by Rush Roberts
It's always been the first thing you see when approaching College Station driving in from the west: a gnarly beacon jutting into the sky after two hours of blackland prairie and country roads. You're home, and it's time for football.
by Chuck GBH
IMPOSING VS. MESMERIZING
TRADITION VS. MODERN
PRESENT VS. FUTURE
It’s utterly staggering in size. Kyle has dominion. It’s the reminder of man’s ingenuity and gumption across the miles of flat, sleepy Brazos Valley. When you’re witnessing another iconic, big sky Texas sunset, Kyle Field is there.
The amenities are there to meet the hyper demands of 2015 consumers. A stadium that was charmingly covered in mold and batshit two years ago now has WIFI to support 100,000 phone addicts. The farmers have gotten fancy. This rough tough real stuff was funded by men who spend more money on a random football weekend than I make in a year. They hearken back to the good ol’ days with bonfire and the corps while dining on cuisine and sipping wine before jumping back on the private jet.
Only the strong survive. And the soft. They survive too. At the old Barn, you earned your damn seat in the third deck. You climbed those 18 stories via concrete ramps wondering if that rugged structure might just crumble beneath you. No more. Moving stairs take you comfortably up – less wear and tear on the heels, loafers, and custom boots that now saunter around Kyle.
If we’re honest with ourselves, there is nothing practical about any of this. There are 365 days in a year. We use Kyle Field for its intended purpose for seven of those days – roughly 2%. Practicality was never the goal though, was it? It was never on the radar. As is the case in so many of life’s decisions, pragmatism and passion can be comically incongruent. Diamonds, religion, luxury pickup trucks, and football would cease to exist if humans were predictably practical.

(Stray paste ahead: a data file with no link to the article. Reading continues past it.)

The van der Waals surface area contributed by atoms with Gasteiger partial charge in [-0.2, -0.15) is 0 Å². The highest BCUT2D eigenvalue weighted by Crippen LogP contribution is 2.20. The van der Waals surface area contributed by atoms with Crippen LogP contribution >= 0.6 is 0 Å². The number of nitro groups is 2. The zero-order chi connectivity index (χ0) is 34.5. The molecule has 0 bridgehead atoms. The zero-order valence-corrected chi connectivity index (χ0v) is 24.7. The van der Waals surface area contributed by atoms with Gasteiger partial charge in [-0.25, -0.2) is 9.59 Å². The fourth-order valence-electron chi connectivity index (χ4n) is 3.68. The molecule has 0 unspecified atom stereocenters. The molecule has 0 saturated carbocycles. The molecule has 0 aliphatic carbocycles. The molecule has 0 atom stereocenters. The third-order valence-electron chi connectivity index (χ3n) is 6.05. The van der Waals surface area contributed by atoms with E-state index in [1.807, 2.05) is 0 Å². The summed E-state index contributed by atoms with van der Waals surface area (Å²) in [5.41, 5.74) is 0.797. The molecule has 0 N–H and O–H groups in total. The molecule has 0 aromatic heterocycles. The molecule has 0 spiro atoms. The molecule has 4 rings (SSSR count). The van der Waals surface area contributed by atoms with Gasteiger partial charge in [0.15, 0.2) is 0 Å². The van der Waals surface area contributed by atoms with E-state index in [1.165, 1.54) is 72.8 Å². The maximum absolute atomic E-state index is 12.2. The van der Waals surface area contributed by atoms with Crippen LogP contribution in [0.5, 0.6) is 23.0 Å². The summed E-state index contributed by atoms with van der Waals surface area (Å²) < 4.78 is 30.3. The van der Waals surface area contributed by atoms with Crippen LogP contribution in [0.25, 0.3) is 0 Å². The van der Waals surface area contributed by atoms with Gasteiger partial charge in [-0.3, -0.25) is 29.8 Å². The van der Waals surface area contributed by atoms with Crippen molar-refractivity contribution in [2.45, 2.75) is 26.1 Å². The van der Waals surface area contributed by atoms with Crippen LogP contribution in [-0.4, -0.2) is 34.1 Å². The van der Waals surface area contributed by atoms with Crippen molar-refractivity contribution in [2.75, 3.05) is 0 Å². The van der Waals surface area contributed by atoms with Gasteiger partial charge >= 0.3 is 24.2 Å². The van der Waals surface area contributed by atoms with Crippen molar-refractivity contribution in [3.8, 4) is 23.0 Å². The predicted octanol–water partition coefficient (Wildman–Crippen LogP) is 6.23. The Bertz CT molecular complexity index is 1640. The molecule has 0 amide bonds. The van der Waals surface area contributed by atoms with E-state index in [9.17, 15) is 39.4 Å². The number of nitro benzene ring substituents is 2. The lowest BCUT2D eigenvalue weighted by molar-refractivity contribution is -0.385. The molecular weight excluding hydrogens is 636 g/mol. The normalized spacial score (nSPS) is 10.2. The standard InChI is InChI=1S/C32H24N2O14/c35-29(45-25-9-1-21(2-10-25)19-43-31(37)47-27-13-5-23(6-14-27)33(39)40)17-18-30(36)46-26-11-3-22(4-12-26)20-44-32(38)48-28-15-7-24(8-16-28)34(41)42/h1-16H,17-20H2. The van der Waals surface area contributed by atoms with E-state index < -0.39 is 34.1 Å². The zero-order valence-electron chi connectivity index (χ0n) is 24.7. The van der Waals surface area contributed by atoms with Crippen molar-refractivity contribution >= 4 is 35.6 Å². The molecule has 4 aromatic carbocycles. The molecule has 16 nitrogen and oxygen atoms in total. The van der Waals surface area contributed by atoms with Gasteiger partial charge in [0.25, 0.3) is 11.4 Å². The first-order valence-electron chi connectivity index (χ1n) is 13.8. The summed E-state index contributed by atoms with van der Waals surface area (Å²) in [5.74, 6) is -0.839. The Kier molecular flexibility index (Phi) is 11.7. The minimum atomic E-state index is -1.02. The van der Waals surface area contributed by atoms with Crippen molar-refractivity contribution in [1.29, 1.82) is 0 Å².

A&M prides itself on churning out precise, measured, sensible engineers. These individuals are wired to work in the details. They’re conditioned to work in protocol and budgets – in the excruciating minutiae of massive projects. They iron their toilet paper. 2015 Kyle is representative of this exactness in the nuts and bolts – but with the taste, opulence, and ego-flex of a Texan hell-bent on football and a good time.
If you’ve been to Kyle Field the last few years, part of you will feel some ownership and pride in this place. Hopefully it’s a big part. It feels like we built it. For a university obsessed in its own yore, history is currently being written. Sumlin’s mark is on this place. Larger than life reminders of Johnny hang around more than one corner. I don’t really swing a hammer and my donations to the 12th Man Foundation could fund half a bucket of primer, and yet, I feel like I helped in the construction. This place is for generations of the Aggie Family.
Like any new home, it needs a few parties, a broken lamp, and some scuffs to bring out the real character. Kyle needs some college kids trespassing and a few hijinks. Crazy things will happen in this shiny, meticulously-planned structure – on and off the field. It could use some belligerent Cajuns to visit and leave town as losers. It needs Saban losing his mind because he can’t hear his rainmaking brain think. It needs an SEC night game with a trip to Atlanta at stake. Hell, it needs the hate that could only emerge from a visit from the Horns.